HotStar: Rain

At a recent Music Matters meeting in Hong Kong, Sire Records founder Seymour Stein told the assembled crowd he believes Asia is on the brink of producing its first international superstar.

"I’ve been saying it for 10 years," Stein said. "Together they have more than a third of the world’s population – these markets are going to be vital to the global industry."

So the question is, less than a decade after Ricky Martin’s show-stopping performance at the 1999 Grammy Awards heralding the arrival of Latin music in mainstream America, is the U.S. ready for an Asian wave?

South Korean R&B singer Rain and his representatives think so, and they’re gearing up to make sure he’s going to be that breakthrough Asian artist.

Revolution Entertainment’s John Yi, the promoter responsible for Rain’s upcoming shows at Aloha Stadium in Honolulu, Philips Arena in Atlanta, and Madison Square Garden in New York City, thinks Rain has what it takes. He told Pollstar he believes if the singer succeeds here, it’s a victory for all Asian artists.

"If we have an artist like Rain crossing over – representing not only one country, but all of Asia – then I think we have a shot at making an impact like Latin music has in America," Yi said.

Rain, whose given name is Jung Ji-Hoon, is already a star of the highest magnitude in Asia, with four hit albums in Korean and one in Japanese, roles in four South Korean TV series, dozens of commercial appearances and a mantle full of music awards.

His popularity also extends to the cinema. In 2006, he appeared in a major South Korean romantic comedy and he recently landed a plum role in the Wachowski brothers upcoming $300 million, live action version of "Speed Racer."

The K-pop superstar got his start in South Korea as a teenager in a short-lived boy band called Fanclub. After the demise of the group, he continued to pursue a career in music but was unsuccessful until he auditioned for South Korean entertainment giant JYP. The company’s CEO liked what he heard and saw and began working to transform the singer into a star.

Rain made his public debut with the release of a 2002 self-titled album.Within four years, he established himself as a major talent, landing at the top of the charts in not only his native South Korea, but Japan, China, Taiwan, Thailand, Malaysia, the Phillipines, Indonesia, Vietnam and India.

The singer’s 2005 Rainy Day tour sold out in South Korea the first day tickets were available, and the tour’s Tokyo show sold out within 30 seconds of going on sale. His Japanese success was made even more remarkable on May 25th when he became the first South Korean pop artist to ever perform at the Tokyo Dome.

Rain’s serious foray into the U.S. market began in 2006 with a pair of Rainy Day New York concerts at The Theatre at Madison Square Garden in February and then two shows at the Colosseum at Caesars Palace in December, both of which sold out within a matter of days.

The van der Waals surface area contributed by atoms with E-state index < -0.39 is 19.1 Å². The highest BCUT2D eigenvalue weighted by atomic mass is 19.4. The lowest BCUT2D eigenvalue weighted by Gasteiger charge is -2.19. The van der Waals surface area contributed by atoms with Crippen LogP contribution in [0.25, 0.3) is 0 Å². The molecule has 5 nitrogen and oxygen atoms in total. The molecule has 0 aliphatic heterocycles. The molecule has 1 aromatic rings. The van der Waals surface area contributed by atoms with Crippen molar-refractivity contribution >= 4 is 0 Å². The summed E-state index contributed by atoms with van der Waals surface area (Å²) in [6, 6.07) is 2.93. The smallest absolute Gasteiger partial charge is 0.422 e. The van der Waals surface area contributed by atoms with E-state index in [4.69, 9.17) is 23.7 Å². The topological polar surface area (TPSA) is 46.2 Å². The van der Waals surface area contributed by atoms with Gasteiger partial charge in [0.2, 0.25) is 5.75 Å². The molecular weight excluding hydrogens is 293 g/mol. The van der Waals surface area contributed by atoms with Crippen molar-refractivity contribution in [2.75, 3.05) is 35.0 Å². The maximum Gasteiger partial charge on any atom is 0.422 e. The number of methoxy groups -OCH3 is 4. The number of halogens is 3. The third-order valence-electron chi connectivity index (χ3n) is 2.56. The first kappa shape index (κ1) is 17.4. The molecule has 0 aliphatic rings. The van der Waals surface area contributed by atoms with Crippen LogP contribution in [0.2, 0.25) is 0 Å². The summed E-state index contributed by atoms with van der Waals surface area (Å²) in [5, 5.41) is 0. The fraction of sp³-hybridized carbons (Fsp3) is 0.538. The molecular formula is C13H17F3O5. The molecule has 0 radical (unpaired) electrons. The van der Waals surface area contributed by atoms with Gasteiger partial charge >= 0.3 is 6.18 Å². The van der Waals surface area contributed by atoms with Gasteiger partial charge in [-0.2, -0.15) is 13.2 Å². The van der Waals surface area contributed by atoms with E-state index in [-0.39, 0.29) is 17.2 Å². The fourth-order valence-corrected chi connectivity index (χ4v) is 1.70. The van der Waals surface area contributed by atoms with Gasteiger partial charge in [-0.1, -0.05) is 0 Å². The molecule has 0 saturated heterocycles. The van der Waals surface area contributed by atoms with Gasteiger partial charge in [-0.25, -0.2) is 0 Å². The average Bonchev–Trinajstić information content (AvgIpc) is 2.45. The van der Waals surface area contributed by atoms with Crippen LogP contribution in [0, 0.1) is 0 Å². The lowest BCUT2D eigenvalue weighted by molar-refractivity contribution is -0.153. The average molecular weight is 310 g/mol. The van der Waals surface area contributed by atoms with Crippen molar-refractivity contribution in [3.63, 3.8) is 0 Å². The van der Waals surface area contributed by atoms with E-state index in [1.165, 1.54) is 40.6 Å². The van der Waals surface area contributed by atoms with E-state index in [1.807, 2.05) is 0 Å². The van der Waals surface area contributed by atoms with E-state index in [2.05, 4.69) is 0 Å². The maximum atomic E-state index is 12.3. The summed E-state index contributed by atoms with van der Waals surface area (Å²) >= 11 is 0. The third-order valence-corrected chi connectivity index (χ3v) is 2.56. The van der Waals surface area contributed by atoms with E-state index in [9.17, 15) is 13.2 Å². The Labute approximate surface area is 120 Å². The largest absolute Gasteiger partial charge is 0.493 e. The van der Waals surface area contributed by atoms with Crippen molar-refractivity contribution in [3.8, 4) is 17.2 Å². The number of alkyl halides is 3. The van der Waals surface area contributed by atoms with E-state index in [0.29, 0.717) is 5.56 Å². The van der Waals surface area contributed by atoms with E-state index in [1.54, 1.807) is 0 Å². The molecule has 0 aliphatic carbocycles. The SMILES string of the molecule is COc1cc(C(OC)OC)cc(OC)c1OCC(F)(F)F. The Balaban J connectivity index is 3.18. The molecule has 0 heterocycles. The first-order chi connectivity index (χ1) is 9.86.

After the success of those dates, Rain decided it was time to venture further into the U.S. and enlisted the help of Yi, along with friend and promoter Andrew Kim, who has worked on shows with Black Eyed Peas at venues like L.A.’s Staples Center, and who arranged the singer’s upcoming show at the arena.

Kim told Pollstar his background isn’t in entertainment, but the corporate world, so he thinks Rain’s campaign needs a different focus.

"I realized, regardless of how good an artist is, it’s often the companies that sponsor them that make the difference," Kim said. "So I’m looking at this more from a business point of view than an entertainment one.

"Obviously, there’s a lot of skepticism because it’s the first time an Asian artist has performed at American venues this large, but we have a very strong group of corporate sponsors. And although they’re geared toward the Asian community right now, I think we’ll soon succeed in breaking into the mainstream market."

Pollstar had hoped to speak with Rain personally about his goals in the U.S., but because of time constraints caused by his current tour and the language barrier, we were unable to do so.

However, both Yi and Kim were eager to share details about their plans for Rain’s conquest of the States.

Yi would like to see the singer perform at a location even more high profile than Madison Square Garden.

"I want him to perform in Times Square, where people can just walk by and hear him," Yi said. "I talked about this with Rain the last time he was here for a press conference, and he was excited about the idea."

Kim’s plans are a little more down-to-earth. He played a role in helping secure Rain’s part in "Speed Racer," and he’ll be working closely with the singer on his upcoming album, which he says will be "a mainstream English album."

The promoter said he thinks an album in English is a necessity at the moment, but that will soon change.

"I think the general public isn’t quite ready to accept Asian artists singing in their native language – yet."